Wal-Mart fined $82m for dumping hazardous waste

While Wal-Mart workers launch unprecedented strikes, a government fine pushes end to waste disposal procedures

By Natasha Lennard

Published May 29, 2013 2:30PM (EDT)

Wal-Mart Stores in California and Missouri have been found guilty of improperly dumping hazardous waste, violating the Clean Water Act in California and one count of violating a federal law related to pesticide disposal in Missouri. For a number of years, disposed of products, like bleach and fertilizer into the trash or the local sewer system, rather than dealing with them as hazardous waste.

Meanwhile, as Josh Eidelson reported this week, un-unionized employees (with union backing) kicked off "what organizers promise will be the first 'prolonged strikes' in the retail giant’s history... The union-backed labor group OUR Wal-mart says that at least a hundred workers have pledged to join the strikes, and that some workers walking off the job today will stay out at least through June 7, when Wal-mart holds its annual shareholder meeting."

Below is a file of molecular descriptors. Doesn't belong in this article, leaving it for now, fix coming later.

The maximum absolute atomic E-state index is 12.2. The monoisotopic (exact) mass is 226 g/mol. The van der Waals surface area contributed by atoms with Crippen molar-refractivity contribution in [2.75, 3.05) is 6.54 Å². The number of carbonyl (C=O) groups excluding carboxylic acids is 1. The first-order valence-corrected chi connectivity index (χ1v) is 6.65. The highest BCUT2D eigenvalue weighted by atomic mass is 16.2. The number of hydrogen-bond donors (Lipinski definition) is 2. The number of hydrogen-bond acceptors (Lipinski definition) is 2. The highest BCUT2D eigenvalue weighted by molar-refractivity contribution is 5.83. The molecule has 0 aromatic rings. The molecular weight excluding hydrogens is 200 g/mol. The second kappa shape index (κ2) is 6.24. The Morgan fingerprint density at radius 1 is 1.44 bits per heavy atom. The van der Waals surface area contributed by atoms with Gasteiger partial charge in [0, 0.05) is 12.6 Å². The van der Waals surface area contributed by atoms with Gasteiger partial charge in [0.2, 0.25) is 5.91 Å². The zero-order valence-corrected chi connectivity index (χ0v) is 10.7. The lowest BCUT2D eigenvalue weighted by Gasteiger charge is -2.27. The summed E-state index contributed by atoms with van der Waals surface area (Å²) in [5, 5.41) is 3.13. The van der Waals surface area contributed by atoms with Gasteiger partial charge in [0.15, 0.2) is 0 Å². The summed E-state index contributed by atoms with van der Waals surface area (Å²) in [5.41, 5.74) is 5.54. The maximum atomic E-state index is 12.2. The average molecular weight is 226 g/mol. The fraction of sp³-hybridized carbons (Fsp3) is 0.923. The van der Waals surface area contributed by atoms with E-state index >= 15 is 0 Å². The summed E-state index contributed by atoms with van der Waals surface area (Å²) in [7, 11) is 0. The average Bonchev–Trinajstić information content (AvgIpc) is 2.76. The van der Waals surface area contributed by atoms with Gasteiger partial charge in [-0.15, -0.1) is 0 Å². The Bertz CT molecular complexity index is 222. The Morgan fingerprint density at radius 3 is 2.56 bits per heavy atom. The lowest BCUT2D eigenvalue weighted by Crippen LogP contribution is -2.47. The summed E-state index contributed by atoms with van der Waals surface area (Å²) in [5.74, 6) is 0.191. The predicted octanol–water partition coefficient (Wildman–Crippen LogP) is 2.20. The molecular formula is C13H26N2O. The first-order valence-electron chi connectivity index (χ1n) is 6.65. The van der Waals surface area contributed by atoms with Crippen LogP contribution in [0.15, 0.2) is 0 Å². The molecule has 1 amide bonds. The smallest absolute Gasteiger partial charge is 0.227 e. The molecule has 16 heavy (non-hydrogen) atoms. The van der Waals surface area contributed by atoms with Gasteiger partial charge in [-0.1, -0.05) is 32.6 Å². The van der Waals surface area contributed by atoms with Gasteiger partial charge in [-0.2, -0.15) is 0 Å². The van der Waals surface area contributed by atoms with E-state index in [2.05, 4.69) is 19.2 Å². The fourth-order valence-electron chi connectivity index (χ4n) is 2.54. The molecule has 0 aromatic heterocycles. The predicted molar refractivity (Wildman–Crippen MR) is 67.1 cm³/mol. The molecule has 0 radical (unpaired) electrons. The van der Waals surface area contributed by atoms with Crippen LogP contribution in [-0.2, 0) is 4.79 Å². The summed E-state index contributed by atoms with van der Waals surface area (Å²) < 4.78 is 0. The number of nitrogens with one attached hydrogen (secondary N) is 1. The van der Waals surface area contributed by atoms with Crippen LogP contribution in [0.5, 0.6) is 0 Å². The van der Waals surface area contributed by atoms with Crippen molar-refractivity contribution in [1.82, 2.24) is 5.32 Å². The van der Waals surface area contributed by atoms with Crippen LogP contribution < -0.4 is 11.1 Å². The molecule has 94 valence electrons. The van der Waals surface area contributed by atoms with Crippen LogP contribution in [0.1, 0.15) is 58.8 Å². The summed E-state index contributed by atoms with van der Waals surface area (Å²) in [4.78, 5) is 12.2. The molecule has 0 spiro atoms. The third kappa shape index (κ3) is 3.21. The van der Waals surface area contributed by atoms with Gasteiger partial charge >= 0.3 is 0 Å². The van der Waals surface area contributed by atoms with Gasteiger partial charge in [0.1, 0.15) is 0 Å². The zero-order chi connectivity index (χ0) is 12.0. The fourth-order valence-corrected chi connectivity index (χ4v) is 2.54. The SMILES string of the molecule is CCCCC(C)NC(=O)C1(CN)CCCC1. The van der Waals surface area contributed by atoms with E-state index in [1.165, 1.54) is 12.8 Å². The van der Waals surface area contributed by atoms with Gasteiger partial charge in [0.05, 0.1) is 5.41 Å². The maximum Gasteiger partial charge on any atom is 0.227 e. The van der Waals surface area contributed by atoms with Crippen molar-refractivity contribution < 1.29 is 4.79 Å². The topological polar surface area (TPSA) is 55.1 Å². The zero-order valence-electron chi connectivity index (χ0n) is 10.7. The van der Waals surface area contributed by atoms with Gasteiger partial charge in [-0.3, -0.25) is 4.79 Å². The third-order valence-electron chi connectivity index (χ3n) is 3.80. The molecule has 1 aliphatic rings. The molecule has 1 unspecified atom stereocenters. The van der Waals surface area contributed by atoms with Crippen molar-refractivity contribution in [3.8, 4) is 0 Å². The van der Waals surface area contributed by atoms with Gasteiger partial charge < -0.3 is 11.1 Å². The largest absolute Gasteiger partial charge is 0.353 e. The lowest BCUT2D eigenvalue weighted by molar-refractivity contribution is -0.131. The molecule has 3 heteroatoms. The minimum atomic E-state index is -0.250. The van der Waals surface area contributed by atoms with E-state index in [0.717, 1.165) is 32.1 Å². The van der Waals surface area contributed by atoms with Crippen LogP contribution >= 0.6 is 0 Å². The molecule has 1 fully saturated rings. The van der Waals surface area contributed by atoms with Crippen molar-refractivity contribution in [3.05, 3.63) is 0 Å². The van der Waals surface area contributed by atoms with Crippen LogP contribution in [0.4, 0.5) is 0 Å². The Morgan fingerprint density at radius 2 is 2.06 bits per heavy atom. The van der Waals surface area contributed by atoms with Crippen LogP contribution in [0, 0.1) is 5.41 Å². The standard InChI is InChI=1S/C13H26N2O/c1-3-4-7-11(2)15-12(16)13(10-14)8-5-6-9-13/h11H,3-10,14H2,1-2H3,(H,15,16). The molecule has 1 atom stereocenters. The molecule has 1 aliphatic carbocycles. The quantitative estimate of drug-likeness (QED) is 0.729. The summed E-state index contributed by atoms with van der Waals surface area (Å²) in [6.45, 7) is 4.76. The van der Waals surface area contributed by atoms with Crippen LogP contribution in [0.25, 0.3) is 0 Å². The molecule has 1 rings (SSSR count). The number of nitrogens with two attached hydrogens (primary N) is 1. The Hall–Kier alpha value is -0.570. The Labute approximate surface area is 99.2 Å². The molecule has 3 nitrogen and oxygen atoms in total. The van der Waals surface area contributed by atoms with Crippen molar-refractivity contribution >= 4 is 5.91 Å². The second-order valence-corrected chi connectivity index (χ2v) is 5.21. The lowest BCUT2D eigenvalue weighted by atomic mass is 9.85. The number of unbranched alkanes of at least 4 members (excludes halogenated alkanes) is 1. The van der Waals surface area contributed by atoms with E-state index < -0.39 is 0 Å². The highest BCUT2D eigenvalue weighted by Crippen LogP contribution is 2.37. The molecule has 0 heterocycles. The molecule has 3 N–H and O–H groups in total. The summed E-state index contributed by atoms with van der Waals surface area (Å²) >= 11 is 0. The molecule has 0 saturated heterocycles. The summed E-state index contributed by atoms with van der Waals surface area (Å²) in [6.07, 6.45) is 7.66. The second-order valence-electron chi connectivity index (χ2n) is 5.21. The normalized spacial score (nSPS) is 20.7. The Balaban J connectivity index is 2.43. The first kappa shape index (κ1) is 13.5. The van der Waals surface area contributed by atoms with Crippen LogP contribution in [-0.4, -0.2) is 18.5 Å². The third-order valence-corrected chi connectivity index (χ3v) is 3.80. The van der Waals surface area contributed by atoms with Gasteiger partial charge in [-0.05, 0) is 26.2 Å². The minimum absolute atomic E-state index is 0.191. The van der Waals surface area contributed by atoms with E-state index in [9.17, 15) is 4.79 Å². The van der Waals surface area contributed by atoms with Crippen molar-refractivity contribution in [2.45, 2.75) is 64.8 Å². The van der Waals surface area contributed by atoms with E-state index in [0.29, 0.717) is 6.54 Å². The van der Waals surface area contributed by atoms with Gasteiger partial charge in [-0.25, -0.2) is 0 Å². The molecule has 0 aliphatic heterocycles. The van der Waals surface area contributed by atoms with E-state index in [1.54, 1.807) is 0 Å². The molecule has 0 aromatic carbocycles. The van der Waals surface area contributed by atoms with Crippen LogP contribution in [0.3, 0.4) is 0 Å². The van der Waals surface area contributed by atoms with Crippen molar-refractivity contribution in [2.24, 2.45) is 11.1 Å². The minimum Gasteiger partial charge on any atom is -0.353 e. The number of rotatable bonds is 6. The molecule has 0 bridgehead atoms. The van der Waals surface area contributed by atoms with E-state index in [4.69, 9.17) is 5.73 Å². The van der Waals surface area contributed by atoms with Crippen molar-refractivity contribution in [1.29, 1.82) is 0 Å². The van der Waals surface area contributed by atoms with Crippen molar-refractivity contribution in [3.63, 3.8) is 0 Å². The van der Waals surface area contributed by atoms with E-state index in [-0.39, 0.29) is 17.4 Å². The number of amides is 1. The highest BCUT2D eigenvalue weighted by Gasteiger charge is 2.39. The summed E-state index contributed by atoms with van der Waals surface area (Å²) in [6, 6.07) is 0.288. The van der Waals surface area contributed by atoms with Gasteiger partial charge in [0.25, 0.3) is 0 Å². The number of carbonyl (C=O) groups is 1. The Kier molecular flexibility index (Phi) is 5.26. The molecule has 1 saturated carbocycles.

The New York Times reported on the hazardous waste fine:

The guilty plea on all counts brings to an end years of investigations and legal wrangling that pitted the nation’s largest retailer against government authorities over charges that employees were throwing hazardous products in the trash and into sewage systems.

While the legal issues have not made a significant dent in the retail giant’s finances, they have prompted Wal-Mart to revamp its procedures. The company has added training on proper waste disposal for its store employees and created a compliance office consisting of former officials with the Environmental Protection Agency, among other people.

Natasha Lennard

Natasha Lennard is an assistant news editor at Salon, covering non-electoral politics, general news and rabble-rousing. Follow her on Twitter @natashalennard, email nlennard@salon.com.

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Related Topics ------------------------------------------

Epa Hazardous Waste Labor Rights Retail Strikes Wal-mart Waste